Domain name serves as an address on the Internet. In the case of our law firm, www.danburylaw.com is the Internet address for the firm's website. In our case, it does not function as a trademark or service mark because we don't use it to identify our law firm as Chipman, Mazzucco, Land & Pennarola, rather we chose it as a convenient and hopefully memorable name that would enable clients and others to find us. In other cases, domain names do function as trademarks. One of the more famous is amazon.com. According to a recent search I performed at the USPTO website, there appear to be thousands of domain names registered. For each registered trademark, the applicant had to provide evidence that the domain name was being used as a source indicator for goods or services.
Should I Try to Register My Domain Name as a Trademark?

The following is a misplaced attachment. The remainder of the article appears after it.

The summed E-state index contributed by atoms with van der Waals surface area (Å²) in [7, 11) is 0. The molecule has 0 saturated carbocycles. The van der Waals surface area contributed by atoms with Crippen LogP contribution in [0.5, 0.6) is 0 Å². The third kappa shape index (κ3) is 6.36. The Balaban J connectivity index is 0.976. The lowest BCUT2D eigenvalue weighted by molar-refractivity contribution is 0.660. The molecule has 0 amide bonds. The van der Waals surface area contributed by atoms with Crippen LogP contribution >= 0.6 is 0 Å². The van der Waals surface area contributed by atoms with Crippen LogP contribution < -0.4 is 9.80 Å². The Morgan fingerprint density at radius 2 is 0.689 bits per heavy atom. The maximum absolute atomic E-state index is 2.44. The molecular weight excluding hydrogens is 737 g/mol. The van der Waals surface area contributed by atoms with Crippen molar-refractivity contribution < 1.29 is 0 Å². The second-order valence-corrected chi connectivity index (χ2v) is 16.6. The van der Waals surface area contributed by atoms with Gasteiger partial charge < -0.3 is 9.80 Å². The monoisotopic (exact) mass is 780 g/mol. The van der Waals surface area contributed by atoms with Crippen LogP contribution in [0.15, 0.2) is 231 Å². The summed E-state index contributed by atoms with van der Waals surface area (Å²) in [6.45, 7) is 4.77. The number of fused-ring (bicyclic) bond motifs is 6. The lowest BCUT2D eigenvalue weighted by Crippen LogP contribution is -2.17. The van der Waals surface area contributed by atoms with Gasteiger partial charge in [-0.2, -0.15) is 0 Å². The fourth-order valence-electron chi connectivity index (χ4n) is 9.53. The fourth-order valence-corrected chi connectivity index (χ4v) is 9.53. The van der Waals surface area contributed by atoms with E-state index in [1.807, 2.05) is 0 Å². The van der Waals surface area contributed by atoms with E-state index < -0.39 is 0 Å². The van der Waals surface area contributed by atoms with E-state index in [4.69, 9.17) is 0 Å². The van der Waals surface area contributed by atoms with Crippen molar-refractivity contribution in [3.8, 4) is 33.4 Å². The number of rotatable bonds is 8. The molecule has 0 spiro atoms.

The answer to this question really depends on what use you intend to make of it and whether the potential protection that a trademark registration can provide warrants the time and expense. In our law firm's case, had we promoted "danburylaw.com" as a source for legal services, we could have likely obtained a federal registration. There is a good chance (given that our use began in 1998), that we could have prevented the use of danburylawyer.com from its use of the name. Its domain name was created in October 2000. However, given the nature of our practice, that of our colleague at www.danburylawyer.com, there was never a reason to make an issue of our priority.
For some businesses, this will not be the case. A secondary user may be looking to trade on the good name and reputation of the prior user. In that case, federal registration may provide some benefits.